CANTON Larry V. Thompson pleaded guilty Tuesday to breaking New York state law, but he insisted a higher calling led him to enter a former General Motors Powertrain site in Massena 16 months ago and dig up the soil.
I did what I did for right, the Akwesasne man said of the Aug. 11, 2011 incident in which he drove an excavator onto a 12-acre landfill at the former GM property and began churning up what he believed was contaminated earth as a protest against a decades-old decision to cap the site rather than clean up the toxins beneath.
I have no regrets, Mr. Thompson told St. Lawrence County Court Judge Jerome J. Richards before admitting to one count of fourth-degree criminal mischief in response to a plea deal hammered out in chambers shortly before a trial was set to begin Tuesday morning.
Under the deal, the prosecution agreed to recommend a one-year conditional discharge, in which Mr. Thompson, 58, would face no jail time if he complies with a five-year order of protection barring him from the site, which is owned by the Revitalizing Auto Communities Environmental Response Trust. RACER was created in March 2011 by the U.S. Bankruptcy Court to clean up former GM properties prior to redevelopment. It arose from an agreement between the federal government, the 14 states where the former GM properties are located and the St. Regis Mohawk Tribe.
RACER had been seeking $70,000 in damages caused when Mr. Thompson, who lives on adjacent land, drove through a fence and onto the site. St. Lawrence County Assistant District Attorney James Monroe said RACER was willing to forego restitution in exchange for a deal to keep him off the property.
Mr. Thompson was allowed to remain free on his own recognizance following Tuesdays plea, subject to the condition that he not trespass at the site.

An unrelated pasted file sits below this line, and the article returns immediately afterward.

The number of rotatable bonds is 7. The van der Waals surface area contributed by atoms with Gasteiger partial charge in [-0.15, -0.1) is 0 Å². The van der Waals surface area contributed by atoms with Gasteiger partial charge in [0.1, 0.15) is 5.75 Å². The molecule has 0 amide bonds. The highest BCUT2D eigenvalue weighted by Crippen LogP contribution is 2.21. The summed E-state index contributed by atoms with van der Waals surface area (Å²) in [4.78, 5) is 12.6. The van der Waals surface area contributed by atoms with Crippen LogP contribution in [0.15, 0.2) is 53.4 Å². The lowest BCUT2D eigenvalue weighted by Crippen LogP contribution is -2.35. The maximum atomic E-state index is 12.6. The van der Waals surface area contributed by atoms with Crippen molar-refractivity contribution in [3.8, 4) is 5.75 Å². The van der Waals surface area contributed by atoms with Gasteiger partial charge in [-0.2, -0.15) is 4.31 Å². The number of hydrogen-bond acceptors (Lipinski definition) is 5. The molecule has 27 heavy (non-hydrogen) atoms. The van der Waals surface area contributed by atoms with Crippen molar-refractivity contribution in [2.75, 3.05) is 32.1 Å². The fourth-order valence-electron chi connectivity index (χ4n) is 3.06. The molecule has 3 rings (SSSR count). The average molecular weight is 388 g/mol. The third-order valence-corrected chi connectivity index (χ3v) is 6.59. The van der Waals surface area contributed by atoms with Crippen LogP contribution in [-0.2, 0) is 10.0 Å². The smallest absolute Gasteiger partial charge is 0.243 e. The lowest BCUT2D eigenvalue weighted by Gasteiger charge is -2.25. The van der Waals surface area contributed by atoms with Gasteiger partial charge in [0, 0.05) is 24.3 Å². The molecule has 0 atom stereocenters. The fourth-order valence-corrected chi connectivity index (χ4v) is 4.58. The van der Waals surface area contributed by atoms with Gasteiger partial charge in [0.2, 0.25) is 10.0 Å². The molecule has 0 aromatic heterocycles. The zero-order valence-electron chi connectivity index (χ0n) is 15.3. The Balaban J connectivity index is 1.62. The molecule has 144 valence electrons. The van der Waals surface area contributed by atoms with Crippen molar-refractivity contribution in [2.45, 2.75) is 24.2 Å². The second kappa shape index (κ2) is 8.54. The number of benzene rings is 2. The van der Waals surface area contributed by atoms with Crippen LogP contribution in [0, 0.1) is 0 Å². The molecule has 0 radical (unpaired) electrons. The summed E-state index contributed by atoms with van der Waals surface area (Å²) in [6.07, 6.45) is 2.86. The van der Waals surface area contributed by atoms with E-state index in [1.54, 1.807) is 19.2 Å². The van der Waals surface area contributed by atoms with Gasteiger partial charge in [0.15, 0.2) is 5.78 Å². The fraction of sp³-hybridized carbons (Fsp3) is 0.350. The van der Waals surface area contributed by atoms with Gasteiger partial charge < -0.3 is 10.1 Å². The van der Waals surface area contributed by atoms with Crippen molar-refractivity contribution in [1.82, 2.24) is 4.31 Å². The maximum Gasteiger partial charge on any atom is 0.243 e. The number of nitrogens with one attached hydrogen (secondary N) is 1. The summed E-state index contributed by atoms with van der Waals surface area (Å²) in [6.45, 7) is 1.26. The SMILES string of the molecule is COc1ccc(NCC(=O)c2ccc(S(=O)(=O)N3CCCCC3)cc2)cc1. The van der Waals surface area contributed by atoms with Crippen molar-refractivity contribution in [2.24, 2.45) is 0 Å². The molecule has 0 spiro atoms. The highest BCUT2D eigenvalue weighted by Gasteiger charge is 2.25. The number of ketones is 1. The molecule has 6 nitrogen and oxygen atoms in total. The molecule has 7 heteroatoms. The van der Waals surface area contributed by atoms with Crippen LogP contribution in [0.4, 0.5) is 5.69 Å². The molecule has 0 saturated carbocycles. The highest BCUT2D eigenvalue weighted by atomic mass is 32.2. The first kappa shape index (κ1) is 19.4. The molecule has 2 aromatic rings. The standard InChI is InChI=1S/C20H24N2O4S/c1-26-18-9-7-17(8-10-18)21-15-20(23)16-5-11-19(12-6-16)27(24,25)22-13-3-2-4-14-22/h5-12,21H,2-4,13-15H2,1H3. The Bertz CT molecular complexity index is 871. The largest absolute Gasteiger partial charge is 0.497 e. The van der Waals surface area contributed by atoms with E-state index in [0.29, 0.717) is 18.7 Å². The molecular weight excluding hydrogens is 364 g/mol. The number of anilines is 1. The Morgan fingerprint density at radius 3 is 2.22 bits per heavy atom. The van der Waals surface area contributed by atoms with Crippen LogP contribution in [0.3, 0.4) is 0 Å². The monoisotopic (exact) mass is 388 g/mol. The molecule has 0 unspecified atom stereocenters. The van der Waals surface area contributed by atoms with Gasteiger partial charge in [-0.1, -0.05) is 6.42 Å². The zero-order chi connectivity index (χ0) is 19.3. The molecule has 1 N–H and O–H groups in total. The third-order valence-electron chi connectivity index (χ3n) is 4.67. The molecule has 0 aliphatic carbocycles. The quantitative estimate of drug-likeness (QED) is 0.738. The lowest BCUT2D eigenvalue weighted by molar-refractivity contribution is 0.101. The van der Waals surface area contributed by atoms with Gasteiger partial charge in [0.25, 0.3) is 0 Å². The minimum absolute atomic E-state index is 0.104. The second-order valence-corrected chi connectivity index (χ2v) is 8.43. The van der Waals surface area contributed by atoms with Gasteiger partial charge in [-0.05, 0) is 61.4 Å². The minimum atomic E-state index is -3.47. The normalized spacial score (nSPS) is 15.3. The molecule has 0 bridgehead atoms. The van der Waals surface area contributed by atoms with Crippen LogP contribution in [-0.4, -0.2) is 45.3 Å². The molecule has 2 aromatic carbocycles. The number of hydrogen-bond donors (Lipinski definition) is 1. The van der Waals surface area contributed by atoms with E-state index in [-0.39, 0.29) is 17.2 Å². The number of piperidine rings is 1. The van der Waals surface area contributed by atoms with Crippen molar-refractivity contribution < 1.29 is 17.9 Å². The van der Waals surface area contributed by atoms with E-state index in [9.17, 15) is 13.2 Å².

While Judge Richards underscored the possibility that he could still impose jail time when Thompson returns for sentencing on March 25, the Mohawk man is facing far less severe consequences than looked possible eight months ago, when a grand jury on Feb. 2 indicted him on charges of second-degree criminal mischief, resisting arrest and second-degree reckless endangerment.
When arraigned in February, Thompson initially refused to enter a plea or recognize the court as having jurisdiction in the case, repeatedly refusing to answer questions about whether he understood the charges against him.
In an April decision, Judge Richards dismissed charges of resisting arrest and reckless endangerment, writing that prosecutors failed to prove Thompson ever resisted arrest, but that he instead surrendered to officers. Dismissing the reckless endangerment charge, Judge Richards wrote that prosecutors could not prove the soil Thompson dropped near law enforcement officers was contaminated and could have been plain topsoil. The judge did uphold the second-degree criminal mischief charge, however, writing that whatever Mr. Thompson may have believed about possible contamination, his actions were not reasonable.
Prior to entering his plea Tuesday, Thompson spoke for more than five minutes first in the Kanienkéha, or Mohawk language, and then in English about how he never intended to hurt anyone, only that fears of migrating contamination and its ongoing impact on the health of area residents had motivated his actions.
When they made that agreement, it didnt bind me, he said of the controversial 20-year-old cleanup deal that culminated in capping the toxic site.
I am still sovereign.
An exasperated Judge Richards warned Thompson that he should enter a plea or forfeit the deal and prepare to head to trial after all.
It was my understanding that I would be able to speak, Thompson replied.
In March, Im going to limit you to 20 minutes, the judge said. You can tell me whatever you want in that 20 minutes.